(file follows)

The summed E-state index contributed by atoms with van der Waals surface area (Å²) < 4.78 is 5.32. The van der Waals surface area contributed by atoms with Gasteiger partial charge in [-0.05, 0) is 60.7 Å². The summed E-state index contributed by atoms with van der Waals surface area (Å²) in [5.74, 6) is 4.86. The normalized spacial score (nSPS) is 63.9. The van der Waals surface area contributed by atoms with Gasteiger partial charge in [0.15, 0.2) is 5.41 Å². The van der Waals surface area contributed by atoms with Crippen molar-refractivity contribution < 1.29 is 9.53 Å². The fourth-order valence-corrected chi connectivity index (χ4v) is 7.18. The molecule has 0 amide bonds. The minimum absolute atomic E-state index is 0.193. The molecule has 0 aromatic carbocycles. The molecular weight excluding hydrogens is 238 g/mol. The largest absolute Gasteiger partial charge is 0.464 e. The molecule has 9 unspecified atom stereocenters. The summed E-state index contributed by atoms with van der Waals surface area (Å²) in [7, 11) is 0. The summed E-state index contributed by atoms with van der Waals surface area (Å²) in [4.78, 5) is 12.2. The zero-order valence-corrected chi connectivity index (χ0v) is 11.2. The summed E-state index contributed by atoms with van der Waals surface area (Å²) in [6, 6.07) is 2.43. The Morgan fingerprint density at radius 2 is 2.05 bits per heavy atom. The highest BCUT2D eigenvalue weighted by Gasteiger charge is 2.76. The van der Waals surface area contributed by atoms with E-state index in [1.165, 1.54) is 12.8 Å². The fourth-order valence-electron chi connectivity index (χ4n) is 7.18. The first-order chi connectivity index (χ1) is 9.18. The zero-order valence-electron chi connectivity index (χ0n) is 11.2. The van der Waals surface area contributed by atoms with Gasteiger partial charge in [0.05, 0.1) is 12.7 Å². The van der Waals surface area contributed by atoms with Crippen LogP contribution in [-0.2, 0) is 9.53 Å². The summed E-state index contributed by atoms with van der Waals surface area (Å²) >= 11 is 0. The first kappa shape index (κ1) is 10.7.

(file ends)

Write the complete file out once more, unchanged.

The summed E-state index contributed by atoms with van der Waals surface area (Å²) < 4.78 is 5.32. The van der Waals surface area contributed by atoms with Gasteiger partial charge in [-0.05, 0) is 60.7 Å². The summed E-state index contributed by atoms with van der Waals surface area (Å²) in [5.74, 6) is 4.86. The normalized spacial score (nSPS) is 63.9. The van der Waals surface area contributed by atoms with Gasteiger partial charge in [0.15, 0.2) is 5.41 Å². The van der Waals surface area contributed by atoms with Crippen molar-refractivity contribution < 1.29 is 9.53 Å². The fourth-order valence-corrected chi connectivity index (χ4v) is 7.18. The molecule has 0 amide bonds. The minimum absolute atomic E-state index is 0.193. The molecule has 0 aromatic carbocycles. The molecular weight excluding hydrogens is 238 g/mol. The largest absolute Gasteiger partial charge is 0.464 e. The molecule has 9 unspecified atom stereocenters. The summed E-state index contributed by atoms with van der Waals surface area (Å²) in [7, 11) is 0. The summed E-state index contributed by atoms with van der Waals surface area (Å²) in [4.78, 5) is 12.2. The zero-order valence-corrected chi connectivity index (χ0v) is 11.2. The summed E-state index contributed by atoms with van der Waals surface area (Å²) in [6, 6.07) is 2.43. The Morgan fingerprint density at radius 2 is 2.05 bits per heavy atom. The highest BCUT2D eigenvalue weighted by Gasteiger charge is 2.76. The van der Waals surface area contributed by atoms with E-state index in [1.165, 1.54) is 12.8 Å². The fourth-order valence-electron chi connectivity index (χ4n) is 7.18. The first-order chi connectivity index (χ1) is 9.18. The zero-order valence-electron chi connectivity index (χ0n) is 11.2. The van der Waals surface area contributed by atoms with Gasteiger partial charge in [0.05, 0.1) is 12.7 Å². The van der Waals surface area contributed by atoms with Crippen LogP contribution in [-0.2, 0) is 9.53 Å². The summed E-state index contributed by atoms with van der Waals surface area (Å²) >= 11 is 0. The first kappa shape index (κ1) is 10.7.